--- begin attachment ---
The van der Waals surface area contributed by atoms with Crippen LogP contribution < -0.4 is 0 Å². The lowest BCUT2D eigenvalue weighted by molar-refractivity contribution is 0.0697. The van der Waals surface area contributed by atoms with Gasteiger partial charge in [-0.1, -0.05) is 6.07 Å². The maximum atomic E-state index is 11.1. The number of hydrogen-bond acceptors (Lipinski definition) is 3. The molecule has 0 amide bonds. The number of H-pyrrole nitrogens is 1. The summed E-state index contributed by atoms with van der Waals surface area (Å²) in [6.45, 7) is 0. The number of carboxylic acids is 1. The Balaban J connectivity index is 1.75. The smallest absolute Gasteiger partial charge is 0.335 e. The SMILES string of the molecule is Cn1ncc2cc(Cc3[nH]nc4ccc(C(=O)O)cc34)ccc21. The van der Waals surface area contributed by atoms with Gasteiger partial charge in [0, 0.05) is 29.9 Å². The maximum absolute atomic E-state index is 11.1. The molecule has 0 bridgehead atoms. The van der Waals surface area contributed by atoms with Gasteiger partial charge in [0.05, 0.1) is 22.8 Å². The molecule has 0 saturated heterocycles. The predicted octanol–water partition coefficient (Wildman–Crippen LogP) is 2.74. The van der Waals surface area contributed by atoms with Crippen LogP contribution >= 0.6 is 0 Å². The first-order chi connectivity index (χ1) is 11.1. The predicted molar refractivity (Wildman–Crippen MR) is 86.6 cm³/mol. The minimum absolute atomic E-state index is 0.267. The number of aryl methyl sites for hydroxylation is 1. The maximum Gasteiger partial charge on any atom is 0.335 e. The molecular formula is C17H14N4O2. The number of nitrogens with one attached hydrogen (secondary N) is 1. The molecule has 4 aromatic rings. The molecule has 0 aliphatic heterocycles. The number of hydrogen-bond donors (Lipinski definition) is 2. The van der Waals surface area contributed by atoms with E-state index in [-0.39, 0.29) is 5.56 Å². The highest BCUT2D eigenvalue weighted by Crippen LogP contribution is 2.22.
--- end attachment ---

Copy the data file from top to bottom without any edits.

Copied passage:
The van der Waals surface area contributed by atoms with Crippen LogP contribution < -0.4 is 0 Å². The lowest BCUT2D eigenvalue weighted by molar-refractivity contribution is 0.0697. The van der Waals surface area contributed by atoms with Gasteiger partial charge in [-0.1, -0.05) is 6.07 Å². The maximum atomic E-state index is 11.1. The number of hydrogen-bond acceptors (Lipinski definition) is 3. The molecule has 0 amide bonds. The number of H-pyrrole nitrogens is 1. The summed E-state index contributed by atoms with van der Waals surface area (Å²) in [6.45, 7) is 0. The number of carboxylic acids is 1. The Balaban J connectivity index is 1.75. The smallest absolute Gasteiger partial charge is 0.335 e. The SMILES string of the molecule is Cn1ncc2cc(Cc3[nH]nc4ccc(C(=O)O)cc34)ccc21. The van der Waals surface area contributed by atoms with Gasteiger partial charge in [0, 0.05) is 29.9 Å². The maximum absolute atomic E-state index is 11.1. The molecule has 0 bridgehead atoms. The van der Waals surface area contributed by atoms with Gasteiger partial charge in [0.05, 0.1) is 22.8 Å². The molecule has 0 saturated heterocycles. The predicted octanol–water partition coefficient (Wildman–Crippen LogP) is 2.74. The van der Waals surface area contributed by atoms with Crippen LogP contribution >= 0.6 is 0 Å². The first-order chi connectivity index (χ1) is 11.1. The predicted molar refractivity (Wildman–Crippen MR) is 86.6 cm³/mol. The minimum absolute atomic E-state index is 0.267. The number of aryl methyl sites for hydroxylation is 1. The maximum Gasteiger partial charge on any atom is 0.335 e. The molecular formula is C17H14N4O2. The number of nitrogens with one attached hydrogen (secondary N) is 1. The molecule has 4 aromatic rings. The molecule has 0 aliphatic heterocycles. The number of hydrogen-bond donors (Lipinski definition) is 2. The van der Waals surface area contributed by atoms with E-state index in [-0.39, 0.29) is 5.56 Å². The highest BCUT2D eigenvalue weighted by Crippen LogP contribution is 2.22.